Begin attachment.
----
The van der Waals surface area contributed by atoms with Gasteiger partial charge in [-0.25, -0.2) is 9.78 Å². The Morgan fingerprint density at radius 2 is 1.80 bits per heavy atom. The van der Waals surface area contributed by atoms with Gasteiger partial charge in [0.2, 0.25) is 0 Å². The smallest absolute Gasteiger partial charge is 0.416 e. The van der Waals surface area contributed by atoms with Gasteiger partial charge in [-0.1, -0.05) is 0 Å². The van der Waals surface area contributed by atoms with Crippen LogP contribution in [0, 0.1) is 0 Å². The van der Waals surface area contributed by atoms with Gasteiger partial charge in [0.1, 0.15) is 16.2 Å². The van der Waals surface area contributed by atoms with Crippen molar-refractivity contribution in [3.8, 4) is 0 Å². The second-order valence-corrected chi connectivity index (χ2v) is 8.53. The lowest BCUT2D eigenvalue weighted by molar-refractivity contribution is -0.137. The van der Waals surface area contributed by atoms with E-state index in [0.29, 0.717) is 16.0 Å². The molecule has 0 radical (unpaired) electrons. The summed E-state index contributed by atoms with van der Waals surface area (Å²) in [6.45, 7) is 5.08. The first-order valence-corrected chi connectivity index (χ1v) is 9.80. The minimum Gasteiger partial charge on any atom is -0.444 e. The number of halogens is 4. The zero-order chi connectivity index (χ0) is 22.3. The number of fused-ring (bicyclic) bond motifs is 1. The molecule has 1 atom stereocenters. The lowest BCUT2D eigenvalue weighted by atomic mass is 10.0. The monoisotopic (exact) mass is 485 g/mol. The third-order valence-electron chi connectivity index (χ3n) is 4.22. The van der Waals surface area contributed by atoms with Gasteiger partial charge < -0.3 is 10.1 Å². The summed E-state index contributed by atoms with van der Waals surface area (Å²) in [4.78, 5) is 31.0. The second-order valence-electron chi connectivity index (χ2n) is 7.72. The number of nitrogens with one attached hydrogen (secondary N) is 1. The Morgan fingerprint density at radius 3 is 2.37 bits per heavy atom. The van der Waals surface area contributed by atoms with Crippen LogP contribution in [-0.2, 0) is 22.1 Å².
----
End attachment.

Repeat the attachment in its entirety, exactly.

The van der Waals surface area contributed by atoms with Gasteiger partial charge in [-0.25, -0.2) is 9.78 Å². The Morgan fingerprint density at radius 2 is 1.80 bits per heavy atom. The van der Waals surface area contributed by atoms with Gasteiger partial charge in [0.2, 0.25) is 0 Å². The smallest absolute Gasteiger partial charge is 0.416 e. The van der Waals surface area contributed by atoms with Gasteiger partial charge in [-0.1, -0.05) is 0 Å². The van der Waals surface area contributed by atoms with Crippen LogP contribution in [0, 0.1) is 0 Å². The van der Waals surface area contributed by atoms with Gasteiger partial charge in [0.1, 0.15) is 16.2 Å². The van der Waals surface area contributed by atoms with Crippen molar-refractivity contribution in [3.8, 4) is 0 Å². The second-order valence-corrected chi connectivity index (χ2v) is 8.53. The lowest BCUT2D eigenvalue weighted by molar-refractivity contribution is -0.137. The van der Waals surface area contributed by atoms with E-state index in [0.29, 0.717) is 16.0 Å². The molecule has 0 radical (unpaired) electrons. The summed E-state index contributed by atoms with van der Waals surface area (Å²) in [6.45, 7) is 5.08. The first-order valence-corrected chi connectivity index (χ1v) is 9.80. The minimum Gasteiger partial charge on any atom is -0.444 e. The number of halogens is 4. The zero-order chi connectivity index (χ0) is 22.3. The number of fused-ring (bicyclic) bond motifs is 1. The molecule has 1 atom stereocenters. The lowest BCUT2D eigenvalue weighted by atomic mass is 10.0. The monoisotopic (exact) mass is 485 g/mol. The third-order valence-electron chi connectivity index (χ3n) is 4.22. The van der Waals surface area contributed by atoms with Gasteiger partial charge < -0.3 is 10.1 Å². The summed E-state index contributed by atoms with van der Waals surface area (Å²) in [4.78, 5) is 31.0. The second-order valence-electron chi connectivity index (χ2n) is 7.72. The number of nitrogens with one attached hydrogen (secondary N) is 1. The Morgan fingerprint density at radius 3 is 2.37 bits per heavy atom. The van der Waals surface area contributed by atoms with Crippen LogP contribution in [-0.2, 0) is 22.1 Å².